A REGAL ACTIVIST

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COMMUNITY BUILDERS

As National Director for Equal Employment Opportunity at Joseph E. Seagram & Sons, Joyce S. Johnson was nicknamed “Duchess” for her manner and style. “We were out there in Las Vegas with the sales folks and the bigwigs. You know, it’s the liquor industry,” she laughed, “and I guess they saw me as slightly flamboyant and aristocratic. And I’m from Dutchess County.”

But it’s the very non-hierarchical word “equity” that sums up the substance of Johnson’s past and present work. Coming off a stint as the New York State Field Director for the 2008 Obama campaign, Johnson brings business smarts and political savvy to her new job as president and CEO of the Black Equity Alliance.

Joyce Johnson recently finished a stint as New York State Field Director for the  Obama campaign. Photo By: Andrew Shwartz

recently finished a stint as New York State Field Director for the Obama campaign. Photo By: Andrew Shwartz

Education, health, housing and environmental justice are just a few priorities she cites for the coming year. She likens the alliance to a “quarterback,” in that it’s an organization positioned to “move in to galvanize black New York around their particular areas, to connect and maximize resources.”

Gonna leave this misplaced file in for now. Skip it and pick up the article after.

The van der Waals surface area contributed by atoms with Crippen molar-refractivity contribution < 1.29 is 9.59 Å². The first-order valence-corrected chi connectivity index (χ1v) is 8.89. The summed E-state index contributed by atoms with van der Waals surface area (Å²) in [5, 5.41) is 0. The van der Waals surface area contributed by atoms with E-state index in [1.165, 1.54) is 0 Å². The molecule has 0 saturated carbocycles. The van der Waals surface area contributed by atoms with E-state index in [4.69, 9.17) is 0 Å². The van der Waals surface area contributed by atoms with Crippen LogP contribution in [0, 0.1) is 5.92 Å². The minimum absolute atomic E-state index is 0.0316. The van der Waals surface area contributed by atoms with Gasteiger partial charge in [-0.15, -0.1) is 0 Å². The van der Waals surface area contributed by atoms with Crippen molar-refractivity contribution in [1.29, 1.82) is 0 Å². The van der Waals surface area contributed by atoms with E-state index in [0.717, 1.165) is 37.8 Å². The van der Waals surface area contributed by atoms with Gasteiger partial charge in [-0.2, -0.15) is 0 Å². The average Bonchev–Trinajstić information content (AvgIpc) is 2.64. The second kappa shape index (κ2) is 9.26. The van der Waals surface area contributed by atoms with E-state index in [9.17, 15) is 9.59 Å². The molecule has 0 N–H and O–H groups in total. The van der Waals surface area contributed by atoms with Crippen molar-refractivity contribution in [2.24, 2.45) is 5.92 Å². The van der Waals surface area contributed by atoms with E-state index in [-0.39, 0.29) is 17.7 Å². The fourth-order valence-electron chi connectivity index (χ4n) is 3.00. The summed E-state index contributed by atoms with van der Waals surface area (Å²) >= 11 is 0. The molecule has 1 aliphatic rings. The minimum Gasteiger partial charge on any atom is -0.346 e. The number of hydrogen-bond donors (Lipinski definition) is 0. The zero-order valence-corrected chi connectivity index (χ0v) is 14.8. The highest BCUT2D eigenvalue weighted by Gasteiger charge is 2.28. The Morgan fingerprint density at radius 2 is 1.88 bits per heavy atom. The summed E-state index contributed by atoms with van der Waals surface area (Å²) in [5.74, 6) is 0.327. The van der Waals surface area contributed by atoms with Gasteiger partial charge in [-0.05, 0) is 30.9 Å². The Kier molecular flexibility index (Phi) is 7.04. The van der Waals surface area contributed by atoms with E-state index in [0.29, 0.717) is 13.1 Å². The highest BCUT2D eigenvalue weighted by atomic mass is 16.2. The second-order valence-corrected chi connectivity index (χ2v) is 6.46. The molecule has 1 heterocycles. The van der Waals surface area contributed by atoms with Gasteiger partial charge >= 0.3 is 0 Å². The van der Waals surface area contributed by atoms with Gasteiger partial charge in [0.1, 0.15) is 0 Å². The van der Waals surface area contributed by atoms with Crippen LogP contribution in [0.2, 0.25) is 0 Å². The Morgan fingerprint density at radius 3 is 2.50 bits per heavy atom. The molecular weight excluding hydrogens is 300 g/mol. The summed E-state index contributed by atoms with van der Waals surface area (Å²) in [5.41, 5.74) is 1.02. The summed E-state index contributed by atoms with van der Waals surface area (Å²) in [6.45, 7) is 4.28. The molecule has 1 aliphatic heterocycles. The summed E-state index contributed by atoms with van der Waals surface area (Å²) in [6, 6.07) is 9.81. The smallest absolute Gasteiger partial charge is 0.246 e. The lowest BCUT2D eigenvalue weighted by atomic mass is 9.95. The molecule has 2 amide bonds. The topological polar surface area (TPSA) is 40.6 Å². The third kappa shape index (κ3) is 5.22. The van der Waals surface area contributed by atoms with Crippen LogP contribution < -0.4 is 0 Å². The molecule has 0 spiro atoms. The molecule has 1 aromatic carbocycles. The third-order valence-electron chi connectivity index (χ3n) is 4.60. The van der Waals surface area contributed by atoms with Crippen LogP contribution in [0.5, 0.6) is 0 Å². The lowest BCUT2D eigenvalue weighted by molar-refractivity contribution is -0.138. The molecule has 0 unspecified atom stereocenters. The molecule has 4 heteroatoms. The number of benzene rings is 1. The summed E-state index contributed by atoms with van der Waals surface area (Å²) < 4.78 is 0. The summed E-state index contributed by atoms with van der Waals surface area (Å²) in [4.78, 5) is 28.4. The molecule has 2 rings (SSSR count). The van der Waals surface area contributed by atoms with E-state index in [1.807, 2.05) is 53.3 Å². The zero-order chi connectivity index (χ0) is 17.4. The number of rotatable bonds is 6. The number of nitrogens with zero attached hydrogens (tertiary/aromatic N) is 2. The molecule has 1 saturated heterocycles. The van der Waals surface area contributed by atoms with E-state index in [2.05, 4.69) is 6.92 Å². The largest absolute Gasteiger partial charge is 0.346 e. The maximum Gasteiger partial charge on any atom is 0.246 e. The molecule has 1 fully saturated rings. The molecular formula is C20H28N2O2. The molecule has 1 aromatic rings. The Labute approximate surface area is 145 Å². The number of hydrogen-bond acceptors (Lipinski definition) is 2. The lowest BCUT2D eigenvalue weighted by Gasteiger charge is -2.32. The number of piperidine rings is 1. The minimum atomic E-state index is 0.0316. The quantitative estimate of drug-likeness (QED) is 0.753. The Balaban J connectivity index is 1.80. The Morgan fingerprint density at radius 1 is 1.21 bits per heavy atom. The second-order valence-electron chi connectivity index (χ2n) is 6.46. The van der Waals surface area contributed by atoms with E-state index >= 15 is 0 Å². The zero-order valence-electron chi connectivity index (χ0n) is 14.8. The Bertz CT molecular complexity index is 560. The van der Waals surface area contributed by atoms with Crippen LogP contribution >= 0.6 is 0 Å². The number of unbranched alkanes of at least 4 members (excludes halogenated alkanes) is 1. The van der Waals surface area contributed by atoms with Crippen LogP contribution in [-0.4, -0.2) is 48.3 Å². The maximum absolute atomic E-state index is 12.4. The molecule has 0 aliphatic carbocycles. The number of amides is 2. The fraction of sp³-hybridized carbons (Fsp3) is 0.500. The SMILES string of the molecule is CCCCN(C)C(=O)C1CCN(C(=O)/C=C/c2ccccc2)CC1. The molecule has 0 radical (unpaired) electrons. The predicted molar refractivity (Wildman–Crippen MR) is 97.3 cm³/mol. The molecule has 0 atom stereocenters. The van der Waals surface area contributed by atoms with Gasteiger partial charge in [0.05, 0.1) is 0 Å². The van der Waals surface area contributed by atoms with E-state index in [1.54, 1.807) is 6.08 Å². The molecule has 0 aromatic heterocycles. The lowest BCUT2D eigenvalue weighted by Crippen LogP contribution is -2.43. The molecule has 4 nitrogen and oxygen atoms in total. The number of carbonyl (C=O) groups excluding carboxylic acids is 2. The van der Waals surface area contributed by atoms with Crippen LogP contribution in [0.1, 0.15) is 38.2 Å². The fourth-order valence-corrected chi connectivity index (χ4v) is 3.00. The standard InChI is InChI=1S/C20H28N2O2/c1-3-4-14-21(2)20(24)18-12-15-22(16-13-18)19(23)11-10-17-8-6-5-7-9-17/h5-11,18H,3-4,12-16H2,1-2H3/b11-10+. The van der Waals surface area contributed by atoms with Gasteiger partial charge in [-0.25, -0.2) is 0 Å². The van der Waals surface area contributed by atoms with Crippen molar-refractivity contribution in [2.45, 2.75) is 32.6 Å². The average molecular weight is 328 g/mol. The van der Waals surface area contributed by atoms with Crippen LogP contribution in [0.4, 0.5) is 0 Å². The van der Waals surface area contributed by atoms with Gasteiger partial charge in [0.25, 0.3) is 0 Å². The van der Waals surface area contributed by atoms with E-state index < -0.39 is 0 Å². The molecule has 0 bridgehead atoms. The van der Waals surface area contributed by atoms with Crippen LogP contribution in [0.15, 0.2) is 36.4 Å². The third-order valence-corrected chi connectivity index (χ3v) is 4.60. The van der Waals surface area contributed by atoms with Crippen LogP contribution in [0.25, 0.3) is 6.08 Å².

She intends to build strong networks between minority groups to ensure a “rapid-fire response” to issues that negatively affect minorities in the city, such as the announcement in June that New York City Housing Authority senior and youth centers may close.

“When you see injustice you really must protest. If you are the ones most likely to be cut, left out and ignored, you simply must be there. As leaders, we have to leave the office and raise our voices. Our constituents deserve this.”

The booming construction in the city suggests opportunity to Johnson—a way for some of her constituents, young people of color, to apprentice in a “union of long-standing, with good pay.” But, she confessed, “It’s hard as heck to penetrate, yet necessary to break down barriers and push that forward.”

Hands-on mentoring from professionals in the corporate world is another necessity for these young people. She wants to help break the cradle-to-prison pipeline. “Prison as a badge of honor? Whew!” she said. “What’s up with that?”

Johnson comes from a family of activists. Her parents grew up in the segregated South and raised their family in Poughkeepsie, N.Y. Her father, Columbus L. Stanley, Sr., was an electrical engineer at IBM and the first elected official in the Hudson Valley, joining the common council in 1968, and serving for 35 years. Her mother, Dorothy B. Stanley, was the first black educator in the Poughkeepsie Public School System.

“They were out every evening, at meetings,” she said of her parents. “They believed you needed to be involved in politics. To vote.”

Johnson graduated from Howard University with a degree in microbiology and worked at Seagram & Sons for 17 years, rising through the ranks. After that, her career zigzagged through politics and education. She’s served as a district leader, executive vice president of the National Women’s Political Caucus and chair of Community Board 7, among other positions.

In her free time, Johnson enjoys golf and softball, although she’s found little time for them in recent years, and when her father died 10 years ago she lost her golf partner. Lately, she enjoys spending time with her daughter and three grandchildren.

“They call me ‘Dutchie,’” she laughed—a nickname derived from her old nickname.

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